German Wines

German Wines

Germany has a history of winemaking that dates back to 100 B.C. when ancient Romans, who conquered the region, began producing wines on local soil. On the steep slate and shale banks along the Mosel, the pristine, castle-crowned vineyards of the Rheingau and the rolling hills of Rheinhessen, Germany produces some of the world's most exhilarating white wines.

Worldwide, there are about 34.000 hectares planted with Riesling. Germany - with 22.400 hectares - accounts for 2/3 of the total. The second largest Riesling producer is Australia, with 4500 hectares. But this is only about 1/10 of the total. Alsace follows with 3500 hectares. Austria, the US with Washington State and New York State as well as New Zealand make up the remainder. Overall, Riesling accounts for less than 1 percent of total wine production in the world, yet its unique versatile wine character prompts an ever growing number of followers.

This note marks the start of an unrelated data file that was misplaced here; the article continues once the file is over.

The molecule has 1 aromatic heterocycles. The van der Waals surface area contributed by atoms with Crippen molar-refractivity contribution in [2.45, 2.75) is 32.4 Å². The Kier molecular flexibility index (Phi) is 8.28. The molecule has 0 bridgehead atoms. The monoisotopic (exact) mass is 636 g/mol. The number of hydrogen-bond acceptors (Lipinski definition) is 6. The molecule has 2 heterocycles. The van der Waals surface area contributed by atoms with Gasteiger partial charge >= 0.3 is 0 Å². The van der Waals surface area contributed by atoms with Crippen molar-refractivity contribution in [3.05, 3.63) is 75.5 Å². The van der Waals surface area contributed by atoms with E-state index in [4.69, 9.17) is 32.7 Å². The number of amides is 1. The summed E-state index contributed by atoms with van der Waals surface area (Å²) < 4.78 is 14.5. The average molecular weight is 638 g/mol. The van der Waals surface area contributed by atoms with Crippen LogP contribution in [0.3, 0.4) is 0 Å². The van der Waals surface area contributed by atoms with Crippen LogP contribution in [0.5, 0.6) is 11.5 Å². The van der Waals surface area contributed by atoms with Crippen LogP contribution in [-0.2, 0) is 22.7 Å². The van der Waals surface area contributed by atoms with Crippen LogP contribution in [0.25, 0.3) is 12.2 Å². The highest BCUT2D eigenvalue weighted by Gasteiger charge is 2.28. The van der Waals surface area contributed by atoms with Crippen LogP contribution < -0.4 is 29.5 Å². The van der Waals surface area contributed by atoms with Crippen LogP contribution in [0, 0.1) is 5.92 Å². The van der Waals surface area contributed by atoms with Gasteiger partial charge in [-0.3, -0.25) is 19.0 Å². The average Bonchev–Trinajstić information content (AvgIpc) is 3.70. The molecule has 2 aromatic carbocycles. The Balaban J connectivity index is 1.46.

The Mosel, Saar and Ruwer rivers twist and turn in narrow loops through countryside where the Celts and Romans first cultivated wine 2,000 years ago. As a wine region, the Mosel is the oldest in Germany and the largest with vines on steep slopes. Terraced hillsides and precipitous slopes, which face either south or south-west, create beneficial microclimates for wine grapes but also rare plants and animals. The sublime rieslings grown in these conditions in the Mosel , Saar and Ruwer vineyards rank among the finest white wines in the world with their wonderful mineral notes.